The beheading last week of a 54-year-old woman and the attempted beheading of a second by a radicalized Muslim convert in Oklahoma is certainly an outrage. But as so often happens with such cases, the event itself has quickly become obscured by a secondary outrage as the authorities display an almost compulsive need to push a farcical politically correct line about what really happened. The suspected killer’s background and the nature of the incident itself should be enough to convince anyone of the role that a particularly warped and extremist strain of Islam played in this murder. And yet, as we have seen on previous occasions, the powers that be will have none of it.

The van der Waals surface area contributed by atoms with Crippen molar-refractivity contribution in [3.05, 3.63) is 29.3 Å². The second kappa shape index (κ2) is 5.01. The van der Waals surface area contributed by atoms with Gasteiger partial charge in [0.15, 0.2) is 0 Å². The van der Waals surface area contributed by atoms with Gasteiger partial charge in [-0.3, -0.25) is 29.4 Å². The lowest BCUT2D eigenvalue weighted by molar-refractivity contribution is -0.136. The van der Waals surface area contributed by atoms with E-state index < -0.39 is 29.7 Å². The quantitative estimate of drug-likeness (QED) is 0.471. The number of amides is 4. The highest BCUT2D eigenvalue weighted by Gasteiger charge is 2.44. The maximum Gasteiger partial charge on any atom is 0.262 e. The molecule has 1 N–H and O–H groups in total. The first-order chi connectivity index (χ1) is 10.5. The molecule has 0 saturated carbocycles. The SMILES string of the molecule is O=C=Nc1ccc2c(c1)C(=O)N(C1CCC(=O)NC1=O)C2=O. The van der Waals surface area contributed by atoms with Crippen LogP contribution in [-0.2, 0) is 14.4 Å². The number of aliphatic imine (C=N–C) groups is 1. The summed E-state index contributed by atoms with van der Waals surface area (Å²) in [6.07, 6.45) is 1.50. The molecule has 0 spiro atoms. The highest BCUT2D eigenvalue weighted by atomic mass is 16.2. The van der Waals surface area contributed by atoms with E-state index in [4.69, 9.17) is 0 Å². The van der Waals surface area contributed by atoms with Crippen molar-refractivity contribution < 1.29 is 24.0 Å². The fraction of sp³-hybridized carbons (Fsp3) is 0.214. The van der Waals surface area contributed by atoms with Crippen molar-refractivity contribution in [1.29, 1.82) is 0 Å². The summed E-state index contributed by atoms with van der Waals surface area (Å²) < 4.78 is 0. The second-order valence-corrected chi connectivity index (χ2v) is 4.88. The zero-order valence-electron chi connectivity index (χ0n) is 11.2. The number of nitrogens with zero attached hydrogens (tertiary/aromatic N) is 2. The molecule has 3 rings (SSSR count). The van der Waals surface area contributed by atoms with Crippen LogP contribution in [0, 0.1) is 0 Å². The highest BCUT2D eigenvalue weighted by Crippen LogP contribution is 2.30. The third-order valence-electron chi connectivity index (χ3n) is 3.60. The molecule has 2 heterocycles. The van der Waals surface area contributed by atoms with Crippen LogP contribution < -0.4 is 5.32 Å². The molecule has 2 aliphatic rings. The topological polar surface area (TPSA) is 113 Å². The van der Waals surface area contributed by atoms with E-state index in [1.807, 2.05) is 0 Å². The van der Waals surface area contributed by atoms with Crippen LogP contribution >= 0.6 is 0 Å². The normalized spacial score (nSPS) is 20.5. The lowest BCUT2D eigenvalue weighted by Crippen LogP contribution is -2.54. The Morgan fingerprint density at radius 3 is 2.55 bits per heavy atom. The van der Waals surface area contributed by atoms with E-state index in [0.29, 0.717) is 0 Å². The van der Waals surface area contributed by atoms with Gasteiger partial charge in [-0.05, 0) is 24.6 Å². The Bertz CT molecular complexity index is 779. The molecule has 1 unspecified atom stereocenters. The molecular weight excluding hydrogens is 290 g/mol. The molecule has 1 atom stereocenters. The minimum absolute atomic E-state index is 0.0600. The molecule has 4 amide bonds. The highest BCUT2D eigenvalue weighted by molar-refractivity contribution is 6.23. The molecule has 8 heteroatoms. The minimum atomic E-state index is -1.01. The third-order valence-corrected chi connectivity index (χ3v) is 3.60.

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The beheading last week of a 54-year-old woman and the attempted beheading of a second by a radicalized Muslim convert in Oklahoma is certainly an outrage. But as so often happens with such cases, the event itself has quickly become obscured by a secondary outrage as the authorities display an almost compulsive need to push a farcical politically correct line about what really happened. The suspected killer’s background and the nature of the incident itself should be enough to convince anyone of the role that a particularly warped and extremist strain of Islam played in this murder. And yet, as we have seen on previous occasions, the powers that be will have none of it.